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Originally published July 3, 2014 at 8:54 PM | Page modified July 3, 2014 at 9:40 PM

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Mukilteo dog walkers may help take bite out of crime

The Mukilteo Police Department’s new Paws on Patrol program enlists dogs and owners to be on the lookout for crime.


Seattle Times staff reporter

Paws on Patrol

To get involved with Paws on Patrol, contact Officer Colt Davis at crimeprevention@ci.mukilteo.wa.us, or 425-263-8100. The Mukilteo program is not limited to city residents.

For more information on Dog Walker Watch, go to: www.natw.org/dog/

Source: Mukilteo Police Department

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Elizabeth Petre and her dog, Winnie, don’t look like typical crime fighters.

Petre, 71, and the fluffy white Havanese — 4 in dog years — regularly go on 3- and 4-mile treks in Mukilteo.

“I’m trying to get in my 10,000 steps a day,” Petre said. “So Winnie and I are always out and about walking.”

The pair will now put their daily jaunts to good use by enlisting in the Mukilteo Police Department’s newest crime-prevention team: Paws on Patrol. It’s a sort of Neighborhood Watch on four, er six legs.

Patrol members are instructed to keep a watch out for suspicious activity — and to call in reports — while taking their dogs for walks around the city.

Police Officer Colt Davis led the patrol’s first training session Tuesday in a patch of shade in front of the Mukilteo City Hall. Ten pet owners were gathered, accompanied by dogs perched in laps, secured in purses or panting on the ground.

Winnie, named after the Winnebago camper owned by Petre and her husband, Craig, sat near pooches like Cinnamon, a large German Shepherd, and Piko, a 9-week-old Chihuahua that fits snugly in the palm of her owner’s hand.

Davis instructed the human attendees on how to spot suspicious behavior, and on the most helpful information to give when making a 911 call. Their canine counterparts panted in the heat and sniffed each other suspiciously.

Davis told participants to be detailed when they call 911 and not to hesitate to report.

“If it makes the back of your neck tingle, you should call,” he said.

Davis instructed Paws on Patrol members not to intervene in a crime for their own safety.

“This isn’t about stopping criminals and shouting: ‘Paws on Patrol. You’re under arrest!’ ” Davis told the trainees. “It is not about that or doing anything you’re not comfortable with. It’s about just being aware and reporting what you see.”

The patrols are expected to walk their normal routes but may receive updates about things to look for when the police department notices trends in crime in their area.

Each of the dogs will receive a special Paws on Patrol bandanna. .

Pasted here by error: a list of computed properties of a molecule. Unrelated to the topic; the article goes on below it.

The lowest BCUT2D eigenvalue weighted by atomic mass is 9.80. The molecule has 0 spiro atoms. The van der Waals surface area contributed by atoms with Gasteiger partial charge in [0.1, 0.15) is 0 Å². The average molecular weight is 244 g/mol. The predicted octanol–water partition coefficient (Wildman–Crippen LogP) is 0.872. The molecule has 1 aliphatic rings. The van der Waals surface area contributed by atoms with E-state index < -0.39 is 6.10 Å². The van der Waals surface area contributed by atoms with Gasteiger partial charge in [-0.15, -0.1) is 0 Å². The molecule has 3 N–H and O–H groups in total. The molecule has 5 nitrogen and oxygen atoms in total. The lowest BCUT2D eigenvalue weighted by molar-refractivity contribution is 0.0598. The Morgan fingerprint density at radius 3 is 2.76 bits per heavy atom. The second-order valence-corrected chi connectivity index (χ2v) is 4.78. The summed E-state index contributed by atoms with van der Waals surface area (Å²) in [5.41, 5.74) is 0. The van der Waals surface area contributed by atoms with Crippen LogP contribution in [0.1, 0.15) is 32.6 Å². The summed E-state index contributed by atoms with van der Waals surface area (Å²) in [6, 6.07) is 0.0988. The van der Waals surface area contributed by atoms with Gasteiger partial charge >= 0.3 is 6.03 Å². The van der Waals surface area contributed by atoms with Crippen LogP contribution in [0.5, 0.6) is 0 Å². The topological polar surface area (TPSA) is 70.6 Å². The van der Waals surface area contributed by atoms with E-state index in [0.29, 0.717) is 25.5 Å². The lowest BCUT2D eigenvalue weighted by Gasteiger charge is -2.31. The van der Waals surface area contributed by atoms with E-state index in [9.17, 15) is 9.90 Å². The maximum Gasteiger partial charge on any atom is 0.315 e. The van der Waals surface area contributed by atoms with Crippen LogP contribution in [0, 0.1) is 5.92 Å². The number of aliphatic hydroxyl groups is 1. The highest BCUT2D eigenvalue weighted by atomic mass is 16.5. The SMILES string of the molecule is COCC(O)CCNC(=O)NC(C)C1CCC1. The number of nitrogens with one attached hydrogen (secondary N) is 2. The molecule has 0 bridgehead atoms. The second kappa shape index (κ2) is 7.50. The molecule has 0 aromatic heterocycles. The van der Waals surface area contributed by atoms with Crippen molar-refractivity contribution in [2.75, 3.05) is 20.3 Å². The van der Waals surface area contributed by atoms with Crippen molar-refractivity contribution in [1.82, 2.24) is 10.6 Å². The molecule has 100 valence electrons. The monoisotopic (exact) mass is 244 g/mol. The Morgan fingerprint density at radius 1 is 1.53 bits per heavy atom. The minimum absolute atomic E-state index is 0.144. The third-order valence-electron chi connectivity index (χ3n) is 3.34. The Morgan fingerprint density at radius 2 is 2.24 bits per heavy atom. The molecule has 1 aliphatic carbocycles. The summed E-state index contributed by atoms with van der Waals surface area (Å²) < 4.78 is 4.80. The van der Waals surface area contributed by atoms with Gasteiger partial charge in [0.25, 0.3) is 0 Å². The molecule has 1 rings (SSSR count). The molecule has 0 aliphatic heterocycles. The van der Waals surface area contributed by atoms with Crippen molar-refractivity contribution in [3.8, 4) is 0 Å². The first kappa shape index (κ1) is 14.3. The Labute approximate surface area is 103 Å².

Davis came to the idea for Paws on Patrol from the National Association of Town Watch (NATW), a nonprofit organization of citizen watch groups and creators of National Night Out. The association started the first Dog Walker Watch program six months ago in a Philadelphia suburb.

“There are 75 million dog owners in this country. That is a huge resource,” said Matt Peskin, executive director for NATW and the program’s founder. “We started the program with about 25 dog owners, and it has grown really quickly. There are very distinct groups of ‘dog people’ that I think help get the word out.”

Now more than 500 groups nationally have signed up for Dog Walker Watch programs. According to Peskin, about half those groups are police departments.

The Des Moines Police Department began its own version of the program in June.

“We have already gotten calls from dog walkers,” Des Moines police spokeswoman Officer Tonya Seaberry said. “One lady called in just the other day to report a bunch of bike parts sitting in the park.”

Des Moines’ program began with 13 dogs and owners, but a new member joins about once a week, Seaberry said.

Cindy Weyers, a Mukilteo resident and owner of Eeyore the beagle, decided to participate after she read a notice in the paper.

“I walk my dog every evening through Mukilteo Elementary and Olympic View Middle School,” Weyers said at the training.

She said she has often questioned whether or not to call police on her nightly walks.

“I saw a bunch of kids skateboarding on the roof of the school,” Weyers said. “I’ve smelled gas leaks. I even saw a fire on the playground, which I reported. But so often in those situations you ask yourself ‘Should I call the police?’ because you just don’t know.”

Davis said that helping people to feel comfortable contacting police when they think something might be wrong is a primary mission of Paws on Patrol.

He told those at the training session that 95 percent of crimes police investigate were first reported through a citizen’s phone call.

“Most people think that we are too busy,” Davis said in an interview. “If someone sees, for instance, a person in a neighborhood walking around lifting car handles, they might not think to take the step and make the call. This program encourages them to do that.”

Mukilteo Mayor Jennifer Gregerson attended the Paws on Patrol kickoff and commended the program as a way to curb crime.

“We had 140 burglaries last year,” Gregerson said. “Only 10 occurred in neighborhoods with a block watch.”

Davis hopes the program will grow to include more dogs and owners covering Mukilteo.

“But in the end, if there is just one person that calls 911 and reports something because of the program,” he said, “I would consider that a big success.”

Erin Heffernan: 206-464-3249 or eheffernan@seattletimes.com.



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